a couple of weeks ago
back pain from standing

​Having to stand all day at work can leave you stiff, sore and in a lot of pain. Here's why that happens and how you can fix it. 

​Do you get a familiar nagging pain in your back after you've been standing up for a while? 

I know I do. 

That annoying ache that ​makes your whole body feel uncomfortable. 

It ​can make going to things like music concerts and sporting events where you have to stand a real pain (literally). 

When this happens to me I can't wait for the relief of being able to get home (or into the pub!) afterwards to sit down and take a load off. ​

However​ while pain from standing at social events sucks, those that are forced to stand during their work day have it far worse. 

Which is a big problem because having to stand at work is extremely common across many industries not just construction. 

For example teachers, assembly line workers, doormen, healthcare professionals, supermarket cashiers, security guards, shop assistants (the list goes on) all need to be on their feet most of the day too.​ 

Which is bad news fo​r their backs. 

​As extended periods of standing have been shown to lead to the development of lower back pain. 

Also studies have found that workers who stand for more than 4 hours continuously have a higher amount of musculoskeletal disorders than those that don't. ​

And it's not just back pain these workers are at risk from by standing all day. 

As it can also lead to joint pain, lower limb fatigue and foot problems too. 

Bad news right?​

​So if you are worried about the amount of time you have to spend standing read on and I'll explain why this pain happens.

And more importantly, what you can do to stop it. 

Why Does Your Back Hurt When Standing?​

back hurts from standing

There are many factors involved with developing lower back pain from standing and they all add their own nasty contributions.

So let's go through them one by one.​

1. Increased Muscle Co-Activation

When you are standing your body is under constant pressure from the forces of gravity to keep your body upright..

And as a consequence certain muscles have to work a lot harder than normal.

This is especially true of your hip, trunk and gluteus medius muscles.

And an increase of muscle activation in these areas at the same time has been shown to lead to the development of lower back pain.

This happens because as they are forced to work harder together they are less able to offer support to your back.​

Which means your back has to take more of the strain as you stand which leaves it sore, tense and painful.

2. Lower Limb Fatigue

Your leg muscles and tendons also have to work constantly to support your body weight as you stand.

Which means long periods of prolonged standing will result in these muscles and tendons becoming tired and fatigued.

And what doesn't help is that the blood supply to the legs reduces when you are stood up.

This means they don't get the right amount of oxygen and nutrients they need to stay healthy.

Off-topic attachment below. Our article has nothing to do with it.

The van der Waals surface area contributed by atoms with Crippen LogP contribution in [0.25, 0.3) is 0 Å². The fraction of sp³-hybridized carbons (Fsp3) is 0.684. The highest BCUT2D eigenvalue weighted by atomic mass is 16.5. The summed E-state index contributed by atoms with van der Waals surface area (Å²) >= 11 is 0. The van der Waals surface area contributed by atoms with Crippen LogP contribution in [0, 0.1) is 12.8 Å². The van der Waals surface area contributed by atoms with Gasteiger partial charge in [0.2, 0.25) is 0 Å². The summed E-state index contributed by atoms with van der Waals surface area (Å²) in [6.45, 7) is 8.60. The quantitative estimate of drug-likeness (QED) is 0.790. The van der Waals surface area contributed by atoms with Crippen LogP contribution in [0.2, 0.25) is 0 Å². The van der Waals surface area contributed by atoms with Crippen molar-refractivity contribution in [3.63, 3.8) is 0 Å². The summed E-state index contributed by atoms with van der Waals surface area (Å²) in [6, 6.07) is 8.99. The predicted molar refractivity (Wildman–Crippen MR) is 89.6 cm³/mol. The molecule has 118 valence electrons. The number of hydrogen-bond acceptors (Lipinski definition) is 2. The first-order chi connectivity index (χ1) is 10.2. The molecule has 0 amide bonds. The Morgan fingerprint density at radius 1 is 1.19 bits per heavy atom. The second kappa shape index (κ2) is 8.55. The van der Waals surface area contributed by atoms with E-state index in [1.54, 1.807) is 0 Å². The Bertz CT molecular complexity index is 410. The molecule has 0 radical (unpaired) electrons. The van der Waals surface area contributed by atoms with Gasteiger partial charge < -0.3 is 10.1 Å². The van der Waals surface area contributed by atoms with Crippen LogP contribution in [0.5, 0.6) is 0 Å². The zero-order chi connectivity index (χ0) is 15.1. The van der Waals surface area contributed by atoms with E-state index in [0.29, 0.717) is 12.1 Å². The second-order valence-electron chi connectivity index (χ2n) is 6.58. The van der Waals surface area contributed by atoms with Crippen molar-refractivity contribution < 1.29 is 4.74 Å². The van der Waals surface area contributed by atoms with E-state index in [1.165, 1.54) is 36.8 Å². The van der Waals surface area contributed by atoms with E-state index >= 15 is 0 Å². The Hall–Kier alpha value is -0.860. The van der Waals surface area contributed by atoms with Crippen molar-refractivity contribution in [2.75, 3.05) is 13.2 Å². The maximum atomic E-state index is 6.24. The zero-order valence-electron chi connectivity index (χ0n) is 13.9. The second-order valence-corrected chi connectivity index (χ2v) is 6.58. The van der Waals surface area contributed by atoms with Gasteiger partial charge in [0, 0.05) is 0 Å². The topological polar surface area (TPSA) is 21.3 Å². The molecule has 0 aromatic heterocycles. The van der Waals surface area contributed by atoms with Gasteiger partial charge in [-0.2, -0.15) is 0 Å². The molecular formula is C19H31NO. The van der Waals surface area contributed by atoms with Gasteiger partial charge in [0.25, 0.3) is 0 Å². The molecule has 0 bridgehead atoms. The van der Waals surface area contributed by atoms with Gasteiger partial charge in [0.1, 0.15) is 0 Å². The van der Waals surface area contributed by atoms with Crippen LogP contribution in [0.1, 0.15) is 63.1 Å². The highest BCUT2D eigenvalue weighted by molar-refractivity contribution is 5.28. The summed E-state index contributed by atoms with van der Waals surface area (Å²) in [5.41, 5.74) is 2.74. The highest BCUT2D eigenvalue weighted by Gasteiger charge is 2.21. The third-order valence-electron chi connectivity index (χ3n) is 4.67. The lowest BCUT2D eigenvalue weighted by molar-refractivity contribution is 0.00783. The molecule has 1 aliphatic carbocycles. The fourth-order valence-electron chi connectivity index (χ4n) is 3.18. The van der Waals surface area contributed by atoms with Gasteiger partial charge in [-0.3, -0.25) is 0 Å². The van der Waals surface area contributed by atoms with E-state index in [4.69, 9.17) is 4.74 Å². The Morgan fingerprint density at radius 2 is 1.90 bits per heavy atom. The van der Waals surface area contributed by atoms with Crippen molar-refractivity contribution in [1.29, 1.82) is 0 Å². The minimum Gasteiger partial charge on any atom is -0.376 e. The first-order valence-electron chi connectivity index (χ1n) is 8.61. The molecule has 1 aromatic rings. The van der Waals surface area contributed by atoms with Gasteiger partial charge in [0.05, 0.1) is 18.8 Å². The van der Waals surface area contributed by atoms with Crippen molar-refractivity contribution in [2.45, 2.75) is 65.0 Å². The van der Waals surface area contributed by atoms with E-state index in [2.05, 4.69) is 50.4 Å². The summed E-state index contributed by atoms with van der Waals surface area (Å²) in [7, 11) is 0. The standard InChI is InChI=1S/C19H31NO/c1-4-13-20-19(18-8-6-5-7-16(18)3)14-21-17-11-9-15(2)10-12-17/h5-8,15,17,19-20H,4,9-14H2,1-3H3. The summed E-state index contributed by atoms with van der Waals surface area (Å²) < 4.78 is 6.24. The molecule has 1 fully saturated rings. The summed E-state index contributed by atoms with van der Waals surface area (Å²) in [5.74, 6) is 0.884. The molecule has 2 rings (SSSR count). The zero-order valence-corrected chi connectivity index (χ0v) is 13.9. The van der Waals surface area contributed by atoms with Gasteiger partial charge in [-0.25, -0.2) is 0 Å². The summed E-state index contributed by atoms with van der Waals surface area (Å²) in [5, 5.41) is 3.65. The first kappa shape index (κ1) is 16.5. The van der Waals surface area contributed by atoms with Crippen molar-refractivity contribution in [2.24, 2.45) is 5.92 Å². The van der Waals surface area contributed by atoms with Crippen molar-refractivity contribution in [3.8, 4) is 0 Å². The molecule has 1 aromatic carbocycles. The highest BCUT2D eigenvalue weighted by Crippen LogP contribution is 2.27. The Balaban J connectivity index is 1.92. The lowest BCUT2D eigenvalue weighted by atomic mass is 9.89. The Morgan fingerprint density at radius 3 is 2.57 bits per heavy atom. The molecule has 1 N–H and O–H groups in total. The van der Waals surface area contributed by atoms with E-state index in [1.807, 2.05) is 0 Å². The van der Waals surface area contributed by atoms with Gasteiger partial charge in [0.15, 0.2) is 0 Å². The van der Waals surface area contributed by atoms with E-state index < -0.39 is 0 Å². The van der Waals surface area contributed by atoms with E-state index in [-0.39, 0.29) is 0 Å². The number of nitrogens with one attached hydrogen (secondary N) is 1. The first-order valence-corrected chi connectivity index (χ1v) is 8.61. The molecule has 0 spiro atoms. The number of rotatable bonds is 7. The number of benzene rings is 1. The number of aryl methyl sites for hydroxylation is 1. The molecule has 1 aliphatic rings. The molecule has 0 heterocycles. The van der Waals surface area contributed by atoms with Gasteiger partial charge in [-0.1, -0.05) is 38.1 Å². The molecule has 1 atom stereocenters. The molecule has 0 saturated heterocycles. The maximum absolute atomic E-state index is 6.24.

And this is bad for your back because fatigued lower limbs will again mean ​your back won't be receiving the right amount of support and will be put under even more strain.

3. Standing With a Bad Posture

Maintaining a healthy posture is vital for staying pain-free, whether you are sitting, standing or moving around.

This is because when your body​ is aligned and balanced  (in a good posture) it can share the workload placed upon it evenly.

However when you stand or sit with a bad posture your body becomes unbalanced.

This leads to it having to compensate with some muscles having to work much harder than others.

​And this extra strain results in greater pressure and strain on your lower back, muscles and joints.

Which will only ever lead to more muscle tightness and more pain!

​Unfortunately many people stand with an awkward and unbalanced posture without even realising it, which makes standing far more painful than it should be.

Common mistakes include standing with your bottom sticking out, your stomach sticking out, your neck hanging forward or having a flat back and hunched shoulders.​

However you can retrain your body to improve your posture and I'll go into that in a little while.​

4. Having a Forward Tilting Pelvis

This one is an extension of standing with a poor posture and is increasingly common for people that sit or stand in the same position for hours each day.

​Having a forward tilting pelvis (also known as sway back or Donald Duck syndrome) is when your stomach protrudes forward while your bottom sticks out (just like Donald!).

This guy doesn't give a 'Donald Duck' about his posture.

Photo credit: Tom Simpson

This is caused by tight hip muscles and weak stomach muscles, which is exactly what people who sit or stand in the same position at work are prone to develop.

And this combination of tight hips and weak abs forces the spine to curve out of shape.

Which is really harsh on your back.

Because it leads to muscle imbalances that force your lower back to work harder than it should.

And this will leave you with tired, tense, angry and painful muscles as you stand unless you can sort it out and neutralise your pelvis again.​